Batteries: powering the energy transition

20 April, 2021

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A radical energy transition is underway, driven by a combination of environmental, policy and technology factors. Our energy system is being electrified and decarbonised, switching away from fossil fuels into clean, renewable sources of energy. The effect will be transformational.

By Nitesh Shah, Director, Research at WisdomTree

A radical energy transition is underway, driven by a combination of environmental, policy and technology factors. Our energy system is being electrified and decarbonised, switching away from fossil fuels into clean, renewable sources of energy. The effect will be transformational.

According to the International Energy Agency (IEA), energy is responsible for two-thirds of all greenhouse gas emissions [1], with transport accounting for 24% of direct CO2 emissions from fuel combustion[2]. It is unsurprising that power and transportation are clear areas of focus for the energy transition. A great deal has been achieved in the development of renewables power generation and electric vehicles. Breakthroughs in battery energy storage technology have been a key enabler.

Batteries are a key enabler in the energy transformation story

In the transportation market, electric vehicles (EVs) need a portable electricity source. Batteries are that solution.

In power markets, renewable sources of electricity including wind and solar can be intermittent. Batteries can store excess production and release it at times of higher demand.

A green recovery underway

Coming into the COVID-19 crisis it was unclear whether the efforts to decarbonise would be derailed as priorities of policy makers and consumers could have changed. However, the evidence indicates that the decarbonisation effort is intensifying.

Renewable power is growing robustly and defying the difficulties posed by the COVID-19 pandemic. According to IEA, 90% of the expansion in total power capacity in 2020 came from the renewables sector [3], contrasting the sharp declines from oil, coal and gas. A record level of 200 gigawatts of power from renewables is likely to be generated driven by increasing installations in China and the United States. Looking to 2021, India and the European Union are likely to propel renewables growth even further with renewable capacity additions of nearly 10%. By 2025, renewables are projected to become the largest source of energy surpassing coal and ending coal’s five decades of dominance.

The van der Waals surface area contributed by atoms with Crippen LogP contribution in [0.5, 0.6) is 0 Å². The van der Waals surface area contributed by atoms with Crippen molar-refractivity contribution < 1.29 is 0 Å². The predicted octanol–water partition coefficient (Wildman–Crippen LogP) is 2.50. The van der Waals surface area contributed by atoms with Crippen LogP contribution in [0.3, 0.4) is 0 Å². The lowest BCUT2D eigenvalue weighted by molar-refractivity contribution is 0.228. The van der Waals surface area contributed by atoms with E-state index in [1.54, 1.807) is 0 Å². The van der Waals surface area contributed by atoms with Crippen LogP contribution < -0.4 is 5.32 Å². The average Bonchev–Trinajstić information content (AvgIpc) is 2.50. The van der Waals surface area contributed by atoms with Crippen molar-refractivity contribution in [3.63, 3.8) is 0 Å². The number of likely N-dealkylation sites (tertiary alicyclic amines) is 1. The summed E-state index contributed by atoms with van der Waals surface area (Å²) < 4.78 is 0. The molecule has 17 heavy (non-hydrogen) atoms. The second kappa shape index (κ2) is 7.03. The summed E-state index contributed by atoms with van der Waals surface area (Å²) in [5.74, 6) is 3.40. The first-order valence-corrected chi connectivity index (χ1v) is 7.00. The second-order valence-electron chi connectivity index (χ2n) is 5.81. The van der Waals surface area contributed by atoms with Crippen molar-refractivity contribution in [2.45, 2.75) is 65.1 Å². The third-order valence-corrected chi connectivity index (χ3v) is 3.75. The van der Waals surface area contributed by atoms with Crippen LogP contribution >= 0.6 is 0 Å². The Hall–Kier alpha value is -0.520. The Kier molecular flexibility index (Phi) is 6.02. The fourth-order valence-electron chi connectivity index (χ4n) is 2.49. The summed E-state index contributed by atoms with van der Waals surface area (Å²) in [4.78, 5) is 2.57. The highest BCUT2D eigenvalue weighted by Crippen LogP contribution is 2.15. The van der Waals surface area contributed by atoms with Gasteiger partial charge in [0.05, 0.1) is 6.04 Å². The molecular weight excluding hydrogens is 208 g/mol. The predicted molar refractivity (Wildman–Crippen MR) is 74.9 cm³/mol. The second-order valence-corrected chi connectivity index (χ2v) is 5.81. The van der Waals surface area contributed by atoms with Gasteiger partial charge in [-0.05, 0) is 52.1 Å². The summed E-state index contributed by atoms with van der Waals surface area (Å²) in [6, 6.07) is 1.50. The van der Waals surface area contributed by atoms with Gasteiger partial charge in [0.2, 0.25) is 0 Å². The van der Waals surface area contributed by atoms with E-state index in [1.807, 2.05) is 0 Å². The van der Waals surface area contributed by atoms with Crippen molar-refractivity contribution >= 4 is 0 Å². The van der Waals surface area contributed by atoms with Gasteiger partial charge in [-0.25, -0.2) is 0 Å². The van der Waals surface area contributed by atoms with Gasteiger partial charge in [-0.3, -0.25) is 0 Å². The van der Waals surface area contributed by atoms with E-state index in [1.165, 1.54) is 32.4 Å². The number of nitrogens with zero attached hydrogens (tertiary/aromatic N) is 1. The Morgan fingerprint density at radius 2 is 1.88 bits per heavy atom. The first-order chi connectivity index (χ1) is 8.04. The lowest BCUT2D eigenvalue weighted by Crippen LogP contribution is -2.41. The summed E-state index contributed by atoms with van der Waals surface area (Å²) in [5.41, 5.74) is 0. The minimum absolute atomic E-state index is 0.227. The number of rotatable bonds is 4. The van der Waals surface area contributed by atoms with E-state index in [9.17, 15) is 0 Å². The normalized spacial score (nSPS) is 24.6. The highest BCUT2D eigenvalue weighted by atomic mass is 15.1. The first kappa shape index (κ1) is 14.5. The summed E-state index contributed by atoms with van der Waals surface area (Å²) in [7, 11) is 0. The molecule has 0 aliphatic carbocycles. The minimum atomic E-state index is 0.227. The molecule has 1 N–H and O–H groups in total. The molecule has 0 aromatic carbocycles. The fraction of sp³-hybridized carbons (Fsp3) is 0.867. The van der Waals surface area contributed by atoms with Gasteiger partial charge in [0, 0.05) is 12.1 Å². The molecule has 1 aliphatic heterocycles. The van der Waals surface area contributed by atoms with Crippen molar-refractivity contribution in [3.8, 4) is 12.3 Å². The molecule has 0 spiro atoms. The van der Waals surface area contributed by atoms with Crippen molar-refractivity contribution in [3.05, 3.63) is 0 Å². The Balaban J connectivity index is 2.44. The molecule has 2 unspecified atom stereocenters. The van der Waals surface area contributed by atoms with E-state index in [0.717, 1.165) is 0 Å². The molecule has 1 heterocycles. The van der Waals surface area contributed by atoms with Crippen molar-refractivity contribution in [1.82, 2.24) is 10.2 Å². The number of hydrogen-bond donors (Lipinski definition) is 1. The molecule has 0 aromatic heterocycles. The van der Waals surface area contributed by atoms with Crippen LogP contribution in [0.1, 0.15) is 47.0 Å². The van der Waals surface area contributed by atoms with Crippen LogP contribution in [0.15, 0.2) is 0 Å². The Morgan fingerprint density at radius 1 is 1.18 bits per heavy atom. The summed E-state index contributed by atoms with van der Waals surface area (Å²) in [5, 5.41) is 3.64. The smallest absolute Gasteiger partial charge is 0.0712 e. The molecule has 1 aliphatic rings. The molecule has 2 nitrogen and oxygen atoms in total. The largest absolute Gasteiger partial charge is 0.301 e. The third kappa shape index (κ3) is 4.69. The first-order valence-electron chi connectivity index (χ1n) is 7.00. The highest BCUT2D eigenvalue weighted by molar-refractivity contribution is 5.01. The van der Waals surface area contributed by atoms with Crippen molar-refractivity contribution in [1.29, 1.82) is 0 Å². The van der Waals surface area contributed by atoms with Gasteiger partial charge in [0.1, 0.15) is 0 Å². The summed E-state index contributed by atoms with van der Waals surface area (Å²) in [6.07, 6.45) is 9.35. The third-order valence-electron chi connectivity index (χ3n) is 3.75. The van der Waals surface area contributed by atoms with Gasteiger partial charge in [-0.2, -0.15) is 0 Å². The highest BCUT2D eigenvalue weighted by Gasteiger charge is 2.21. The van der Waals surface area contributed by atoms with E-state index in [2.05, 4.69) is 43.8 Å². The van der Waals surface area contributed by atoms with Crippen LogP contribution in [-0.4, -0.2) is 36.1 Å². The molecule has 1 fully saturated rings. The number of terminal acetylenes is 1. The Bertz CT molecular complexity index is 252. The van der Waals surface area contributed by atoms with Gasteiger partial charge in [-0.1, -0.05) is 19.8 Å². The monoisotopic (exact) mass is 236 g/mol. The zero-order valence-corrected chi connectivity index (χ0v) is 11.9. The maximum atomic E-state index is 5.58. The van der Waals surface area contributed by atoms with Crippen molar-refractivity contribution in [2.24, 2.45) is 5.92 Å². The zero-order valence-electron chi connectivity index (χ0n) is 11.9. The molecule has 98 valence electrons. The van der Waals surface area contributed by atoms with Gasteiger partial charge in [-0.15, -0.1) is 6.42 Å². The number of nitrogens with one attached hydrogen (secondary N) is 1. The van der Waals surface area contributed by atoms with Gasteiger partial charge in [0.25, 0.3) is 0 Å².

Electric vehicles - an alternative to internal combustion engine vehicles - are growing rapidly. Battery electric vehicles and plug-in hybrid electric vehicles are likely to account for just under 3% of auto sales in 2020 according to Wood Mackenzie. According to their forecasts that should rise to close to 40% by 2040.

Just in recent months, Japan and South Korea have announced that they want to become carbon neutral by the year 2050; China by the year 2060. The European Union which had previously announced its ambition for carbon neutrality by 2050 has articulated a steppingstone of reducing

carbon emissions by 55% by the year 2030 (relative to 1990 levels). In November 2020, the UK announced plans to bring forward the ban on pure petrol and diesel car sales to 2030 (which was previously 2035). Policymakers appear to be doubling down rather than easing off in their efforts to avert climate change.

The battery value-chain

The battery value chain is made up of a myriad of industries across the globe. The mining and chemical industries each provide raw materials to manufacture battery cell components. Cells are then packed for different applications – such as the increasingly popular EVs. At the end of life, batteries are recycled or used for secondary applications, such as energy storage systems (ESS). Many companies stretch across different elements of the value chain, perhaps integrating the sourcing of raw materials with manufacturing.

In addition, a series of industries evolve symbiotically with this value chain. Charging infrastructure and smart grid software providers can both benefit from, and support, the growth of the EV industry.

The energy transition megatrend is likely to present a great opportunity across the battery value chain – especially in the upstream and midstream segments.

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[1] https://www.iea.org/topics/climate-change

[2] https://www.iea.org/reports/tracking-transport-2020

[3] https://www.iea.org/news/renewable-power-is-defying-the-covid-crisis-with-record-growth-this-year-and-next